Driving back from the Ashfield Christmas Fair today I have been pondering how
I can explain how I make my Christmas wreaths.
Back in the Spring I had a stall at Baldernock Garden Club's plant sale and was asked if I would come back before Christmas and do a wreath making demonstation - they were such lovely people and the sale had had such a great atmosphere that I found myself saying yes without actually thinking about how I would do it.
The fashion at the moment (if you believe home type magazines) is for door wreaths made with a ring of oasis as their base, you stick foliage into the wet oasis and then add in bits and pieces, cinnamon on wire or flowers. It is very quick and easy and everyflorist from Jane Packer for Debenhams to Moyses Stephens seems to have a rose version.
I use the very same handy oasis rings for table decorations with a hurricane vase and candles in the middle - what I don't understand is how they are using them vertically. The problem is that as a stem ages it shrinks - it becomes smaller than the hole in the oasis and it will fall out. This can be an issue with pew-end decorations made too far in advance which shed their flowers as people walk past. The other thing about oasis foam is that it can easily snap if there is any weight on it . . . sometimes I think that magazine flowers are only meant to last as long as the photoshoot.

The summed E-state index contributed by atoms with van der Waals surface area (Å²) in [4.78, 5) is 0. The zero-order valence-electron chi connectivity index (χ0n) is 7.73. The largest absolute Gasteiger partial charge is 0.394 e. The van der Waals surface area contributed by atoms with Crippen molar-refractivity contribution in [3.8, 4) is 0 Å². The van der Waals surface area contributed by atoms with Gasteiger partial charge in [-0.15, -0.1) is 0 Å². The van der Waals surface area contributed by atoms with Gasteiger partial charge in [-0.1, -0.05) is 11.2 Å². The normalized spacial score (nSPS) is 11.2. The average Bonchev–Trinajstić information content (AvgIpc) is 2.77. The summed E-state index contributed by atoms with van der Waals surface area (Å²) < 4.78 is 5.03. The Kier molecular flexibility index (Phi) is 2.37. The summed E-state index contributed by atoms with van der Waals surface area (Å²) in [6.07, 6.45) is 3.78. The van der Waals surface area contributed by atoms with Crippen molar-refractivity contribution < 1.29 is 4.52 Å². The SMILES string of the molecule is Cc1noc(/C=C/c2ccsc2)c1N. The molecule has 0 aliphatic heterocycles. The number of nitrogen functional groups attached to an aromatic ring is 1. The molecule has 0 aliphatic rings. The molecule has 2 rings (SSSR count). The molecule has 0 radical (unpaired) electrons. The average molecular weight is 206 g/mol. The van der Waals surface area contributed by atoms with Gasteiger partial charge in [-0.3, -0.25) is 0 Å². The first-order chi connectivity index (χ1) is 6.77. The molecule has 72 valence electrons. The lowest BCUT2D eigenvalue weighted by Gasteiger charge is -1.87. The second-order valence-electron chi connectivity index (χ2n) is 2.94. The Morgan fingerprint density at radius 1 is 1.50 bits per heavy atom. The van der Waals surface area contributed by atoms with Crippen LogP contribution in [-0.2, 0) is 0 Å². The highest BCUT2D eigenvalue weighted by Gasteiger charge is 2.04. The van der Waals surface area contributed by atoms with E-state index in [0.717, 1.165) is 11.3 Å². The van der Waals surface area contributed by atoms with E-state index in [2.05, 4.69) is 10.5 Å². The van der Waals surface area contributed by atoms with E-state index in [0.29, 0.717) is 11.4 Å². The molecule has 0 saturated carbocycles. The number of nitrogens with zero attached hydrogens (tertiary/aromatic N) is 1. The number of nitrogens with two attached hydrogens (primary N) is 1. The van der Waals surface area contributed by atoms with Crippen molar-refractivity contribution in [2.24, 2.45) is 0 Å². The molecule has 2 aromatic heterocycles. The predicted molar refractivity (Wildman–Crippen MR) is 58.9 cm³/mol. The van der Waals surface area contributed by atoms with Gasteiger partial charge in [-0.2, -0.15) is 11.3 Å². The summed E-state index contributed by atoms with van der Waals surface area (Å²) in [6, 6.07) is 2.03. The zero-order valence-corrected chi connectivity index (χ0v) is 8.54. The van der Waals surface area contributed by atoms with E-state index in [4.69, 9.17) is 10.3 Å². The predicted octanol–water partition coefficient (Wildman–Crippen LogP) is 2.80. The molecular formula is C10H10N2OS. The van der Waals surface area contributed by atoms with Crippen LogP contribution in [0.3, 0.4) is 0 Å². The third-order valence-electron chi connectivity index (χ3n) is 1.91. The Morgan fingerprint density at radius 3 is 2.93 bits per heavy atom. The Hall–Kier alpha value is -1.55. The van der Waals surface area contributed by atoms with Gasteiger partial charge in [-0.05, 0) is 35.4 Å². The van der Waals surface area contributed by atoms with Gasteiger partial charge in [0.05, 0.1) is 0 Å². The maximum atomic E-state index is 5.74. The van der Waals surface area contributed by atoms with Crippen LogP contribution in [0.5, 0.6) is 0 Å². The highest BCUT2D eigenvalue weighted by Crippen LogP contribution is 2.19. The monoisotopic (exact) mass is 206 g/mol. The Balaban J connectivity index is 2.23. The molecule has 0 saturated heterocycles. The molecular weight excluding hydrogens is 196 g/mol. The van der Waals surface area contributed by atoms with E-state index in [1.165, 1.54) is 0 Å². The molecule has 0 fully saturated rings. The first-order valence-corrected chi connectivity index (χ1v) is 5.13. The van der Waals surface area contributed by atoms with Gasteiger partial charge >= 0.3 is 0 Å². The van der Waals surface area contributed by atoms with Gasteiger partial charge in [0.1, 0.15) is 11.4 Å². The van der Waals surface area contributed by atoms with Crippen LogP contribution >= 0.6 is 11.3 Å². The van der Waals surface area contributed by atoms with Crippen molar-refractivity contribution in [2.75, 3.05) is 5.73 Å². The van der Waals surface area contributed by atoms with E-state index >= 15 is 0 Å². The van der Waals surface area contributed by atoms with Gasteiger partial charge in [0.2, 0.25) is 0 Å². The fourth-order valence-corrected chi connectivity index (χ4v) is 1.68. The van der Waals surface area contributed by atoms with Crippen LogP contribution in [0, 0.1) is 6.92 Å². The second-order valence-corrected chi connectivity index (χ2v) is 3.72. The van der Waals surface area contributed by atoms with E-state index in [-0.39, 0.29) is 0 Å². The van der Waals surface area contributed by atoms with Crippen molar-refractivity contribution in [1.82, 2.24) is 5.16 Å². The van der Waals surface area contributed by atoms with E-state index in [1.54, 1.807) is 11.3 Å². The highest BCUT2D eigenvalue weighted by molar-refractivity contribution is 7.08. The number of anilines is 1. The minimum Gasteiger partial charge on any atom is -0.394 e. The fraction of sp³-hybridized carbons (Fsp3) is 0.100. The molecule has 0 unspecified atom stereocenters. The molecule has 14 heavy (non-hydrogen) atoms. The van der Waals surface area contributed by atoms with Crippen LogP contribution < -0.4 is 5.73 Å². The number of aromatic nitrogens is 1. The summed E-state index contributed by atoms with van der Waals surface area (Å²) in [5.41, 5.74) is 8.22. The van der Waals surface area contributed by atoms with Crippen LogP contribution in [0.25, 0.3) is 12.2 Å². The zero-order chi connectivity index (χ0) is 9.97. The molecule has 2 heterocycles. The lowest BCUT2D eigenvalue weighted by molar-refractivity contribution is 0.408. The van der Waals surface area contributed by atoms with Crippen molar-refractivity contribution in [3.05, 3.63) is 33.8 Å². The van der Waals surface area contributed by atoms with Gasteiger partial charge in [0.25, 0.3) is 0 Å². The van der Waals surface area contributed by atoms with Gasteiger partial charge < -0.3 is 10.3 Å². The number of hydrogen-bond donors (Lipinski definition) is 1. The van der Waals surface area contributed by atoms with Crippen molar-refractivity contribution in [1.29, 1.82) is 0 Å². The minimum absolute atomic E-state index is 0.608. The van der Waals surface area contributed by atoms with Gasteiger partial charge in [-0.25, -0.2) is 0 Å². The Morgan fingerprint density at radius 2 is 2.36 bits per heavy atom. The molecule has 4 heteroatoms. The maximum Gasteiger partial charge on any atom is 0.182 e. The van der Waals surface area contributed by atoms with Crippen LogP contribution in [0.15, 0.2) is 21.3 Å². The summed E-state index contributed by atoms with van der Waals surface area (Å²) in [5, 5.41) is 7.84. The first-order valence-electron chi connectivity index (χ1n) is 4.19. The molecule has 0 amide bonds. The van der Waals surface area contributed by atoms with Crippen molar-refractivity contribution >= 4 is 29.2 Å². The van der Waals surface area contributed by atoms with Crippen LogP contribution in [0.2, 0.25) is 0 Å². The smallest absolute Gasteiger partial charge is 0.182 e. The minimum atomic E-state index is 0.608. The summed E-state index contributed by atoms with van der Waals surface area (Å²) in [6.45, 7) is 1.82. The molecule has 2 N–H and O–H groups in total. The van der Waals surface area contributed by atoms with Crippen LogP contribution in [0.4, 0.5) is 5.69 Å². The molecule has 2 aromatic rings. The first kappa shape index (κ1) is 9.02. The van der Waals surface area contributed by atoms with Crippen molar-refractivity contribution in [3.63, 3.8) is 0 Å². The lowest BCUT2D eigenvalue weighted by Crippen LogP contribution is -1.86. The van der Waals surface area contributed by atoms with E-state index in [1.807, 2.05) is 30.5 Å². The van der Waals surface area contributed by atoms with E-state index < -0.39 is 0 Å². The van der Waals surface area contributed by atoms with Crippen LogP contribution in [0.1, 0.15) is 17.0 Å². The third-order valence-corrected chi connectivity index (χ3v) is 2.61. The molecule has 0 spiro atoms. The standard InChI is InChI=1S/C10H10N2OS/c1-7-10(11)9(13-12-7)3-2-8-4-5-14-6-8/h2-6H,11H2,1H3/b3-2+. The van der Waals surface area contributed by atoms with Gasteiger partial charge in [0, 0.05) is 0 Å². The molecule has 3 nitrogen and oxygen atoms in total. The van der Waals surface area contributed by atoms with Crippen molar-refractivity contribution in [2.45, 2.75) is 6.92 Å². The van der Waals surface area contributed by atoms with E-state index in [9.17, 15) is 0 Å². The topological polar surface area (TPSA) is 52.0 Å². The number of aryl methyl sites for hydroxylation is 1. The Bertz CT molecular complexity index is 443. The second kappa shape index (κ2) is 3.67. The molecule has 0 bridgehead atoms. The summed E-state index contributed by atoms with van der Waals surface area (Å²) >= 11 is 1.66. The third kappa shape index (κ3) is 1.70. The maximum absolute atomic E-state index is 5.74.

The wreaths that we make are very traditional. They are based on a mossed ring which allows us to wire all the foliage and fruit right through. To give the whole thing stability we bind the mossed ring with wire and flexible birch twigs, then add in a layer of greenery and finally the fruit, cinnamon sticks, chillis, whatever. The back is then pinned with plastic and a burlap backing.
I have made a lot of these wreaths over the past few years, but never with an audience and never with the pressure of being reasonably tidy.
Sally is going to be coming along to the Baldernock Garden Club with me so I expect that I shall be relying a lot on her talent for organisation and her tact.